what we allow to distract us

Recently, I was a guest speaker at a church. Me and my wife sat talking before the service and noticed a teenager reading magazines. Though he was several rows over and an isle away, I noticed one was about professional wrestling and another was about video games. I watched him throughout the singing and he remained firmly engrossed in the magazines and did not participate.

“Well,” I smiled to my wife. “It looks like I’ve got my work cut out for me. Let’s see if anything I say can actually get him to put those down.”

After the service my wife said to me, “Nothing. He stayed in those magazines the whole time.”

It’s not the first time. In fact, I’ve seen people write notes, read other material, and text through most of the service. Years ago, a young person actually brought headphones into the service. Nothing subtle about it. I could actually hear the music and had to ask them to turn it off.

I could be offended, but I’m not. If we are honest, we have all been there. We have all been the person who is too busy, too bored, or too immature to handle the message. Maybe you never opened up a magazine, but you checked out of the message. You failed to hear what God was trying to say to you, you read a page of the Bible and at the end of the page you have no idea what you just read.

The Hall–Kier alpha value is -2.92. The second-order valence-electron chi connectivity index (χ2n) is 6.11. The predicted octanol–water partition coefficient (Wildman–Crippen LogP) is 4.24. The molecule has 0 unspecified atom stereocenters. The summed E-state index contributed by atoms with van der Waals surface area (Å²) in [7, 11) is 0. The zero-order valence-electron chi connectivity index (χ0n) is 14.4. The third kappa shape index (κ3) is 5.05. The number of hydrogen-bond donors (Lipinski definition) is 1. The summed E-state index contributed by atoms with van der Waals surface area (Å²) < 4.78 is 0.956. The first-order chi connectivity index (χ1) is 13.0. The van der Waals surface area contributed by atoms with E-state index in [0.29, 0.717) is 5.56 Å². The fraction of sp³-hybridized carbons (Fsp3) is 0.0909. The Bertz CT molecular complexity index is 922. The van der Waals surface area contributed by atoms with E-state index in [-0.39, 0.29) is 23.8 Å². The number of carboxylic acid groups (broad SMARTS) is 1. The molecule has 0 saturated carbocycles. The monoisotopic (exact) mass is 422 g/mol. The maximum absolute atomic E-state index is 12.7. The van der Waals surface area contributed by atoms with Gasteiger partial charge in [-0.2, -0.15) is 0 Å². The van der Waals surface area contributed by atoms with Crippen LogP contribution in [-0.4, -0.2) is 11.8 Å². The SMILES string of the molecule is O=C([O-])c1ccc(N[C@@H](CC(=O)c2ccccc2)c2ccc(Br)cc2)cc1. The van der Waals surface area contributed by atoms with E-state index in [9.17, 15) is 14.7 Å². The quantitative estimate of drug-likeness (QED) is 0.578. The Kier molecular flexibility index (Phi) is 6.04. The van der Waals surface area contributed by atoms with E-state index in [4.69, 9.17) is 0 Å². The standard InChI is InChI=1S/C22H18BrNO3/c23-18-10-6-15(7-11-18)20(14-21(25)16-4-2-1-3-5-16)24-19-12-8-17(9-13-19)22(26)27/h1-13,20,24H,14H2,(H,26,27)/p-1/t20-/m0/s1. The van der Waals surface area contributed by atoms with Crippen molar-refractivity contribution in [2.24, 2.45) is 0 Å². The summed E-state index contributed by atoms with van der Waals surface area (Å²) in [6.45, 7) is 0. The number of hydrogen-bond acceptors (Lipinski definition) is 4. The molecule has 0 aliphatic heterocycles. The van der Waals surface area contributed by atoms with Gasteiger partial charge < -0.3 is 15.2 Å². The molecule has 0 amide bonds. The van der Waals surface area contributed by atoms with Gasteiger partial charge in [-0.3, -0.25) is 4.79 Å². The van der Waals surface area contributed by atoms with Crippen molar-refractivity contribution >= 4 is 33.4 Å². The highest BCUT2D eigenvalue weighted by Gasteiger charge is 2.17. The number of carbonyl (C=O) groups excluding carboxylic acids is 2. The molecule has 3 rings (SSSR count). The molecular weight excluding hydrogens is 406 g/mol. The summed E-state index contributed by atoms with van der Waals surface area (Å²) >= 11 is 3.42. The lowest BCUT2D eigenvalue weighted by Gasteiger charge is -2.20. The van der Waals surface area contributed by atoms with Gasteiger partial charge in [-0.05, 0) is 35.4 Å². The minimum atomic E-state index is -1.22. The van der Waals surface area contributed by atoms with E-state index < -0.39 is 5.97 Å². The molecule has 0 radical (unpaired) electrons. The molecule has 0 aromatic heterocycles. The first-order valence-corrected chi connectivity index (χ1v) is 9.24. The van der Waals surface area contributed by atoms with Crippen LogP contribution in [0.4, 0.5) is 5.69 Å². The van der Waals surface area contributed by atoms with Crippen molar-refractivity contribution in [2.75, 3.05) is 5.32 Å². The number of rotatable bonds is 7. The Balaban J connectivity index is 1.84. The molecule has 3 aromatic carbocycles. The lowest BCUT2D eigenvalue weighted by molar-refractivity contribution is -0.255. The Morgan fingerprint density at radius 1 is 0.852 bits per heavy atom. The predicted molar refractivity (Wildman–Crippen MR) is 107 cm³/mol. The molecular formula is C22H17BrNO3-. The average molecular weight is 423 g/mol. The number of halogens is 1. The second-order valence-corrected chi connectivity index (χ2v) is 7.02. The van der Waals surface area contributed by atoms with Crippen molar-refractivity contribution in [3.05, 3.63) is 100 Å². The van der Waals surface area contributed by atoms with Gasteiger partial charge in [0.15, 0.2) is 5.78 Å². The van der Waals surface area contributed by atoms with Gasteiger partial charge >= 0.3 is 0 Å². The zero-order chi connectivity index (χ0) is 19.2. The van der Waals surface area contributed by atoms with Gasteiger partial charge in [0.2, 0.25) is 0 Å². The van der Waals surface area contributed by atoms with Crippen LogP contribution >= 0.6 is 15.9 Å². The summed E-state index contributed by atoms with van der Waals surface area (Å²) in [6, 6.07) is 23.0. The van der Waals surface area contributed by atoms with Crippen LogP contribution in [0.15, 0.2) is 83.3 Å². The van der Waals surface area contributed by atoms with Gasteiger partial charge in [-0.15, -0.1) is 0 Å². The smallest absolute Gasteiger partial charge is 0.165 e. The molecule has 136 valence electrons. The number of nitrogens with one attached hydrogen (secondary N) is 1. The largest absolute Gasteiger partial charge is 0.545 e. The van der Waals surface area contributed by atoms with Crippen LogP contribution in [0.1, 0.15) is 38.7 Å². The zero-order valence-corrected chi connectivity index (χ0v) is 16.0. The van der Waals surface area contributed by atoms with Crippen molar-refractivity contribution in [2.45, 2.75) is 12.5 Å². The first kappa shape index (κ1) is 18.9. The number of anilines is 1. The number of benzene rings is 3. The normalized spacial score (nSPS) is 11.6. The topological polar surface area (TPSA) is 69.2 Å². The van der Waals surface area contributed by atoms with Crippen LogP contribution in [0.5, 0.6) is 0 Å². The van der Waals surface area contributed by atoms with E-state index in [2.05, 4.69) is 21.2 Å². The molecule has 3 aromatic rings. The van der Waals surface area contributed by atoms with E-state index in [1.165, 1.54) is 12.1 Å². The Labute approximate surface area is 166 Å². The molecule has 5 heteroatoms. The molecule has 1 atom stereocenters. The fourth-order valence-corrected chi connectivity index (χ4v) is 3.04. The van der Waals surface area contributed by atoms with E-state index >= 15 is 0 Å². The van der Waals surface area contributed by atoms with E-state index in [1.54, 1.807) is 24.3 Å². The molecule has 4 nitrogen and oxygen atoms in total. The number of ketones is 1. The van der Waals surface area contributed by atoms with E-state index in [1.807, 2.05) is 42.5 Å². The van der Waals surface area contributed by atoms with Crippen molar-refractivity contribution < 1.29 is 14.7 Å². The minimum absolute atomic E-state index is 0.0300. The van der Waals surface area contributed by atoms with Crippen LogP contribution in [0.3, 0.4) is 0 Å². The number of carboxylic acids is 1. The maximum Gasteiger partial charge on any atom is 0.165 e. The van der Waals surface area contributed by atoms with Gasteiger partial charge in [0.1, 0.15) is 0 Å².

We have an infinite number of distractions to make our minds drift from the truth we are supposed to be taking in. We have to learn to put the phone down, turn off the TV, and close the magazine. We have to be prepared to hear what God might tell us.

But in a world where we refuse to shut off the steady stream of noise, that is hard to do.

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